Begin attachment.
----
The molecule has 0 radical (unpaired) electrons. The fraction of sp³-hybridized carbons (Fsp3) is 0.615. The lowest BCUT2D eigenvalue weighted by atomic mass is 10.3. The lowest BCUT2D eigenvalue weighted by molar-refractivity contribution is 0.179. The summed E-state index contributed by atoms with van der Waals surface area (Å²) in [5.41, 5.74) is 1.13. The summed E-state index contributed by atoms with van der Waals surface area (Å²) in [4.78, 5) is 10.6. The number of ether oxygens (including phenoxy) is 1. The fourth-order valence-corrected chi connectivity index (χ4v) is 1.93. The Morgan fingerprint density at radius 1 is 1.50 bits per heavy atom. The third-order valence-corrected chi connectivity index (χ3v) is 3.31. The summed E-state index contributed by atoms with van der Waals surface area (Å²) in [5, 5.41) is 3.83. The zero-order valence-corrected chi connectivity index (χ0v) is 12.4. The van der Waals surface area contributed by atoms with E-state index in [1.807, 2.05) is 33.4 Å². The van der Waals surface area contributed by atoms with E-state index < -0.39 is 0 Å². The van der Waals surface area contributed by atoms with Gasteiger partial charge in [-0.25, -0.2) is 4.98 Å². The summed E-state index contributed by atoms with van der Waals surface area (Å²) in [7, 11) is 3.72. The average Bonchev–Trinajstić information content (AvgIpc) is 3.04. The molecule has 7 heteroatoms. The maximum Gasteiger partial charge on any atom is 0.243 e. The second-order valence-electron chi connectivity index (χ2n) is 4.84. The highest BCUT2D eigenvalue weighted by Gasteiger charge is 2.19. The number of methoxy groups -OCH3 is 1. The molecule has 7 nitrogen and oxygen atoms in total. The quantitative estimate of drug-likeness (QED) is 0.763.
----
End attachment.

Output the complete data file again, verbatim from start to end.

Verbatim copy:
The molecule has 0 radical (unpaired) electrons. The fraction of sp³-hybridized carbons (Fsp3) is 0.615. The lowest BCUT2D eigenvalue weighted by atomic mass is 10.3. The lowest BCUT2D eigenvalue weighted by molar-refractivity contribution is 0.179. The summed E-state index contributed by atoms with van der Waals surface area (Å²) in [5.41, 5.74) is 1.13. The summed E-state index contributed by atoms with van der Waals surface area (Å²) in [4.78, 5) is 10.6. The number of ether oxygens (including phenoxy) is 1. The fourth-order valence-corrected chi connectivity index (χ4v) is 1.93. The Morgan fingerprint density at radius 1 is 1.50 bits per heavy atom. The third-order valence-corrected chi connectivity index (χ3v) is 3.31. The summed E-state index contributed by atoms with van der Waals surface area (Å²) in [5, 5.41) is 3.83. The zero-order valence-corrected chi connectivity index (χ0v) is 12.4. The van der Waals surface area contributed by atoms with E-state index in [1.807, 2.05) is 33.4 Å². The van der Waals surface area contributed by atoms with E-state index < -0.39 is 0 Å². The van der Waals surface area contributed by atoms with Gasteiger partial charge in [-0.25, -0.2) is 4.98 Å². The summed E-state index contributed by atoms with van der Waals surface area (Å²) in [7, 11) is 3.72. The average Bonchev–Trinajstić information content (AvgIpc) is 3.04. The molecule has 7 heteroatoms. The maximum Gasteiger partial charge on any atom is 0.243 e. The second-order valence-electron chi connectivity index (χ2n) is 4.84. The highest BCUT2D eigenvalue weighted by Gasteiger charge is 2.19. The number of methoxy groups -OCH3 is 1. The molecule has 7 nitrogen and oxygen atoms in total. The quantitative estimate of drug-likeness (QED) is 0.763.